One could wish, indeed, that more decisive marks of moral development had been exhibited in the latter stages of Faust’s career. But here comes in the Christian doctrine of Grace, which Goethe applies to the problem of man’s destiny. Faust is represented as saved by no merit of his own, but by the interest which Heaven has in every soul in which there is the possibility of a heavenly life.
And so the new-born ascending spirit is committed by the Mater gloriosa to the tutelage of Gretchen [Margaret],—una poenitentium,—now purified from all the stains of her earthly life, to whom is given the injunction:—
up to higher spheres!
When he divines, he’ll follow thee.”
And the Mystic Choir chants the epilogue which embodies the moral of the play:—
“All that is perishing
Types the ideal;
Dream of our cherishing
Thus becomes real.
Here it is done;
The ever womanly
Draweth us on.”
ALFRED (LORD) TENNYSON.
THE SPIRIT OF MODERN POETRY.
BY G. MERCER ADAM.
Of Tennyson what can one write freshly to-day that will not seem but an echo of what has been said or written of England’s noble singer who, on the death of Wordsworth, now over half a century ago, assumed the official bays of the English laureateship? Personal homage, of course, one can pay to the illustrious name, so dear to the heart of the English-speaking race; but how freshly or vitally can any writer now speak of that magnificent body of his verse which is the glory of his age, of the nobility and knightly virtues of its author’s character, of the splendor of his genius, or of the breadth of intellectual and spiritual interests which was so signally manifested in all that Tennyson thought and wrote? Among the “Beacon Lights” in the present series of volumes the Laureate of the age has not hitherto been included, and to fill the gap the writer of this sketch has ventured, not, of course, to say all that might be said of the great poet, but modestly to deal with the man and his art, so that neither his era nor his work shall go unchronicled or fail of some recognition, however inadequate, in these pages.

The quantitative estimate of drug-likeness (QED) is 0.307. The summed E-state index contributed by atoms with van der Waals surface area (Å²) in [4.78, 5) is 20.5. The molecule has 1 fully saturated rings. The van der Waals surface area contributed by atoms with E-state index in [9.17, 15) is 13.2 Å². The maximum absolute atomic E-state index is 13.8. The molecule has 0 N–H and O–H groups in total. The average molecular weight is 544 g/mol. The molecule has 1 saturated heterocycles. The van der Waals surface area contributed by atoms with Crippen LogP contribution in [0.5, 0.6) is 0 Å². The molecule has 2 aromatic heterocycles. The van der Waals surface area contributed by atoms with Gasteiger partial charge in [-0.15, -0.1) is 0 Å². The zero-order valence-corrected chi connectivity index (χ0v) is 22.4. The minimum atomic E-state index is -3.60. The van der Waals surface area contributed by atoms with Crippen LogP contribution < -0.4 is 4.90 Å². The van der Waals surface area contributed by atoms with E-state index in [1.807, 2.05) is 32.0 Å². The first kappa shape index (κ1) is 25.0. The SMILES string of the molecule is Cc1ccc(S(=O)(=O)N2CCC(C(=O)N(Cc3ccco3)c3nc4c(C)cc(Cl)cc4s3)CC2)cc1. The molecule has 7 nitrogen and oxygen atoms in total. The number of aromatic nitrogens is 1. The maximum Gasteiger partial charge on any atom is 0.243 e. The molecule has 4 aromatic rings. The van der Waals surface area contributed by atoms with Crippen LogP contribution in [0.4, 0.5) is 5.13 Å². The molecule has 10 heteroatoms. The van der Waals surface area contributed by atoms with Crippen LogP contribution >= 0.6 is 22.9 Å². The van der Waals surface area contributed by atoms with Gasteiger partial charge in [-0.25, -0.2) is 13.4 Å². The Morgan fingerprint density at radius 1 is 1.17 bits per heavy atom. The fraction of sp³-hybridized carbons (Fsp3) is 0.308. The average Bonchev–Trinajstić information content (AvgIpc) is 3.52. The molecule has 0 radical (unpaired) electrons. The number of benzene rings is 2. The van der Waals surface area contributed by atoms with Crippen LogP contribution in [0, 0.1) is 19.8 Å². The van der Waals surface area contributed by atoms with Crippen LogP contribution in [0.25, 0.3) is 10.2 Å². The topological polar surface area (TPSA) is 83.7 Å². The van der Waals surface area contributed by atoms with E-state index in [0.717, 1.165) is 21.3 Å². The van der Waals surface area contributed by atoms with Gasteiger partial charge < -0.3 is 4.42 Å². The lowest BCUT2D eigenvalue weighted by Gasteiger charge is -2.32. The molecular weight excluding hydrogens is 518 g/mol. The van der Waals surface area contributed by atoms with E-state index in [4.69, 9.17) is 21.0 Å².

Tennyson’s supreme excellence, it is admitted, lies not so much in his themes as in his transcendent art. It is this that has given him his hold upon a cultured age and won for him immortality. His work is the perfection of literary form, and, in his lyrical pieces especially, his melody is exquisite. Not less masterly is his power of construction, while his sensibility to beauty is phenomenal. His secluded life brought him close to nature’s heart and made him familiar with her every voice and mood. In interpreting these, much of the charm lies in the fidelity of his descriptions and in the surpassing